A Stretch


It’s funny how much we take out of ourselves to make the best of a situation, the best of a project, or even a person. We all try to stretch ourselves to new lengths in order to become better people. In this case, NuView is no different. This name, which started as a newsletter in order to bring news on the events of Merchandising inc, became a e-zine, a blog, and now an online magazine, which acts as a fashion website. A new view every so often, a change motivates people to keep moving and not get comfortable in one spot. Never quite having found a set home, the NuView name in itself symbolizes its ever-changing role. I think that’s why Subrina Hossain, the original creator of NuView (stay tuned for Ask the Alum on Oct. 24th) named what was then a newsletter— the name in itself allows for development and adjustment.

The team at NuView magazine has an undeniable energy to create something great, but most importantly something fresh. It shocked me how motivated the team was when we had our very first meeting. The content that will be unveiled week after week is meant to give you a positive push to try and become a better version of yourself through the inspiring interviews and thought-provoking stories. Our goal for this magazine is to encourage our readers to grow by observing new perspectives on fashion, career, art, music and more.

Each month we will start again to create an incredible round of questions for students here at UNT who are defying the “status quo” and doing their own thing, whether it be studying abroad at an unforgettable place, working at a strong company while still in school, designing a line of clothes and making a profit, or even just styling their home in an unexpected way. To offset these perspectives, there will be conversations with our industry professionals, people who have “made it,” so to speak, but are still looking to keep improving in their craft. Thirdly, in our features section, our writers will cover the scene on uprising music and uncover covert events within the DFW area, so readers can stay in-the-know when happenings emerge. And lastly, a few of our team members have special columns including Taylar Gomez and Carolina Gonzalez, who will be sharing lookbooks, videos, and travel diaries, and Michaela Bull, who will showcase her photography through photojournalism pieces.

From the people who contribute their talents, knowledge, and viewpoints to the final product of articles that reach the site, NuView is a magazine for people who want to be stretched. Because without a little push, a little change in our ways, there is no room for a NuView.




Outdoor Voice


There’s a simple moment in everyone’s life (whether they’ve lived it or not), where they have an epiphany of finally understanding who they are. It’s as if a weight is lifted off their shoulders and they are able to stand a little taller because they know why they act the way they do, what they truly love and what separates them from everyone else. It’s in that moment some people take that new understanding, accept it, but keep it deep inside. Others take the knowledge in and openly vocalize their new found purpose. These are the people we, at NuView, listen to. As a cohesive team, we are always looking for those individuals to interview, shoot, and partner with. Each person that we cover and content that we post this month, there is a strong story behind the uniqueness and unashamed attitude they posses.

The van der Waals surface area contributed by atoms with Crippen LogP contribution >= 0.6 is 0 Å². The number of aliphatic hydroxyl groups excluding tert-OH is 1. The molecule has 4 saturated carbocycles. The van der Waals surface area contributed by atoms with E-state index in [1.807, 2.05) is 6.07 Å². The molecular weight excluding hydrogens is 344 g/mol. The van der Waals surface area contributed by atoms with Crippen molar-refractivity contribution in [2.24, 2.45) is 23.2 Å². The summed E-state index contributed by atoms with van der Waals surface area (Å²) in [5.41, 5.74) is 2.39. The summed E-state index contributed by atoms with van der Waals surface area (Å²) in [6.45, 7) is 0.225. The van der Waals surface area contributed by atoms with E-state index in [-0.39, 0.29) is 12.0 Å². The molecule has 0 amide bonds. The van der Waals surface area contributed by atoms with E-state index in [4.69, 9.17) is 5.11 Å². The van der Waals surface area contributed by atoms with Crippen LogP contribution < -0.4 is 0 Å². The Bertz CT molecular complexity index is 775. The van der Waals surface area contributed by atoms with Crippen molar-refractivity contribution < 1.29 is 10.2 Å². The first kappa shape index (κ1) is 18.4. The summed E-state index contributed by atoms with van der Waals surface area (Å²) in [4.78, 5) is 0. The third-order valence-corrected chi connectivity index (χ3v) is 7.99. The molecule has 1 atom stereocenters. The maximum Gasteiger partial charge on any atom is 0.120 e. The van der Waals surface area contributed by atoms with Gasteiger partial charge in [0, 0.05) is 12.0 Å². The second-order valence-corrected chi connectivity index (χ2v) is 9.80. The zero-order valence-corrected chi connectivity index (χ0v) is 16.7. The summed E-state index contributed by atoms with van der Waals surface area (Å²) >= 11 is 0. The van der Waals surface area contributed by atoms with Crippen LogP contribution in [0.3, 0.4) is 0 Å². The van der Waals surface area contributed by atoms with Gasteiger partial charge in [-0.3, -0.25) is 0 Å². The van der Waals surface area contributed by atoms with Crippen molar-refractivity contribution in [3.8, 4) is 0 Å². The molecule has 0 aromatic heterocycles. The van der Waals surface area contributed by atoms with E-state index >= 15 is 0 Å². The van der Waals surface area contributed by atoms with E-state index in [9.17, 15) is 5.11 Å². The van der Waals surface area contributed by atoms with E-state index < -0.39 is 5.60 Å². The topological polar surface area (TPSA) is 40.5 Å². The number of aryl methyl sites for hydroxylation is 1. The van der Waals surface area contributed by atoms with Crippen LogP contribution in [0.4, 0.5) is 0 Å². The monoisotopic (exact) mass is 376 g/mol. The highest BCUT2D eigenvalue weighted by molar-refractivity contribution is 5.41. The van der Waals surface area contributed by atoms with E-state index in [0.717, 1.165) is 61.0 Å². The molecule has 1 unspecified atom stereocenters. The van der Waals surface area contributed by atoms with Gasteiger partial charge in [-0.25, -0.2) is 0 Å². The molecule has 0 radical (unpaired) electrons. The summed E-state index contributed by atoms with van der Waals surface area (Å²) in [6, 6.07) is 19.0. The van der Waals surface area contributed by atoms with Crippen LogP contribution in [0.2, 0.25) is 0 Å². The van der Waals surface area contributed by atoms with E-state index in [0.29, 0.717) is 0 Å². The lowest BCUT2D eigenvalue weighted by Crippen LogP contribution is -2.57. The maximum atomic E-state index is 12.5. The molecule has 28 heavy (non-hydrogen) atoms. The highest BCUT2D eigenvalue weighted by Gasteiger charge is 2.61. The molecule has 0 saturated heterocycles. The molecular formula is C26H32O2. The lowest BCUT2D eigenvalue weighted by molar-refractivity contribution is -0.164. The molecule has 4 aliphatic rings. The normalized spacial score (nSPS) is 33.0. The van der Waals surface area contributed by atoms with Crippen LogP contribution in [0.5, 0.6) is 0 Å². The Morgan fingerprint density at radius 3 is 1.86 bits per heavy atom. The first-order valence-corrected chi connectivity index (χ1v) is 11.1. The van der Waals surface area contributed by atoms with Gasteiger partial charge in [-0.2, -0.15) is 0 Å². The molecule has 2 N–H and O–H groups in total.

Our generation is known for its narcissistic patterns and though I deny being categorized under this egotistical title, I believe there is truth in being so in love with oneself that there is no thought of changing one’s identity. To contrast, the only way for one’s outlook on individualism to actually be heard is if outsiders, the people who see diversity or incongruity, are willing to listen. Whether it is a girl who mixes her two opposed passions while at college, or a designer who creates clothes for real women, not models, or even a band that comes from different backgrounds to make music they love— as society we must understand that these people only succeed if we accept their distinctiveness.

There’s an up and coming activewear company called Outdoor Voices that founded their name on the common act of a mother telling a child, who is being loud to use their “indoor voice,” but the child just can’t contain their excitement. This phrase is still relatable now because we are still told, as young adults into our elder years to contain our feelings, passions, and beliefs. I think it’s finally time to disrupt the stillness and hear everyone’s roar (not to reference Katy Perry’s best selling song).

This month we hope to neglect those tiny voices and listen to the ones that are so loud it hurts. From the people we interview to the ideas we write, we refuse to minimize their voices and our own. When reading the issue throughout the following thirty days, remember to welcome the differences and accept the fact that we are not all the same, for if we were, there would only be silence.


Art by Michelle Hinojosa (Follow Michelle on Instagram at @michelle_josa)